Republican Jeb Bush hasn’t yet filed the required financial disclosure forms, but he has released tax returns showing his income soared after he stepped down as governor of Florida in 2008, partly because he promptly jumped onto several corporate boards. Republican Carly Fiorina and Democrat Lincoln Chafee are multimillionaires. Then there’s Donald Trump, who critics contend is running one of the most self-serving campaigns of all time, even if it’s costing his far-flung enterprise some business.
The best thing about the business of running for president is that other people typically pay for it. A few superrich candidates fund their own campaigns—as Donald Trump is doing, and Steve Forbes and Ross Perot did before him—but most candidates spend only what they’re able to raise from donors. Huckabee raised about $16 million when he ran in 2008. All of it came from donors, meaning none of his campaign spending was self-financed. But Huckabee’s haul was a tiny fraction of what party nominees John McCain and Barack Obama raised, which limited his staying power in the primary races.
Huckabee's campaign did not respond when asked to comment for this story, but Huckabee appears to be running the same kind of thrifty operation he did in 2007 and 2008. His campaign has raised about $2 million so far for the 2016 race, with none of it, as before, coming from his own expanded pocket. A so-called super PAC, financed mostly by two wealthy donors, has raised another $3.6 million it can spend on Huckabee's behalf. With Jeb Bush having raised more than $100 million so far, Huckabee will likely end up heavily outspent again in 2016, but he’s high enough in the polls to easily make the cut for a 10-candidate nationally televised debate and garner enough visibility to coast into next year’s primaries.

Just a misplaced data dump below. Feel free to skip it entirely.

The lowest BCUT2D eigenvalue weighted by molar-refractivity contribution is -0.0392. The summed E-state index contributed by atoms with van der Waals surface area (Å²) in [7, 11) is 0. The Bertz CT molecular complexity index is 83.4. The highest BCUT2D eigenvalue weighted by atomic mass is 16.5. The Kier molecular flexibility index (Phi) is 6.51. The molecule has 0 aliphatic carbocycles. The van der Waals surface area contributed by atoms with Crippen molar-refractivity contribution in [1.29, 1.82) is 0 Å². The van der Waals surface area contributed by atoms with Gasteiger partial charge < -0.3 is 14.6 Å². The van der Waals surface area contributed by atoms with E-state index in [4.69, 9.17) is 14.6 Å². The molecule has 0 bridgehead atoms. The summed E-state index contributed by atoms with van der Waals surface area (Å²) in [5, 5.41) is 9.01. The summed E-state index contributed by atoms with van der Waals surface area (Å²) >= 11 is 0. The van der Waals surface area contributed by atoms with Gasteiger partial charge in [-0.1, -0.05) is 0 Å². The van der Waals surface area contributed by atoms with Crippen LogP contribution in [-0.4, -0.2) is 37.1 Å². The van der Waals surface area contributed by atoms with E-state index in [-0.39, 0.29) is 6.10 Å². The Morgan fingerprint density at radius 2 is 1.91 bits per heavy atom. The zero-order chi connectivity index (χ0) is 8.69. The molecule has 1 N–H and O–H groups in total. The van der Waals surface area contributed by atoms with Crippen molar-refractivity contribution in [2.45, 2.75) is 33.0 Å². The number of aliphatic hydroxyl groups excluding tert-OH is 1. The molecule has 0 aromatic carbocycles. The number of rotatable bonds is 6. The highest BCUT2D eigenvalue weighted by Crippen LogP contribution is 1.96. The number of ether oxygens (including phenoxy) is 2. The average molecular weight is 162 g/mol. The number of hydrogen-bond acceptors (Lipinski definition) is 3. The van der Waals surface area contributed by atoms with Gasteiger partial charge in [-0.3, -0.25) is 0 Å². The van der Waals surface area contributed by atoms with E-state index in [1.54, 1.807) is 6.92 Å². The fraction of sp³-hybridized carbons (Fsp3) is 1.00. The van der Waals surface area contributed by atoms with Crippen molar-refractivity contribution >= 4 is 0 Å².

Huckabee, who now resides in Florida, has reportedly developed a taste for the good life, prompting controversy over whether he’s duping donors into funding what is basically a private venture that principally benefits himself and his family. But Zelizer of Princeton says most donors know what they’re paying for when they help fund a low-probability candidate. “Some of these donors may be gullible, but I think they’re making other bets,” says Zelizer. “Maybe they’re able to walk into the room with a power broker.” There are worse ways to spend money, if you've got a lot to spend.
Rick Newman’s latest book is Liberty for All: A Manifesto for Reclaiming Financial and Political Freedom. Follow him on Twitter: @rickjnewman.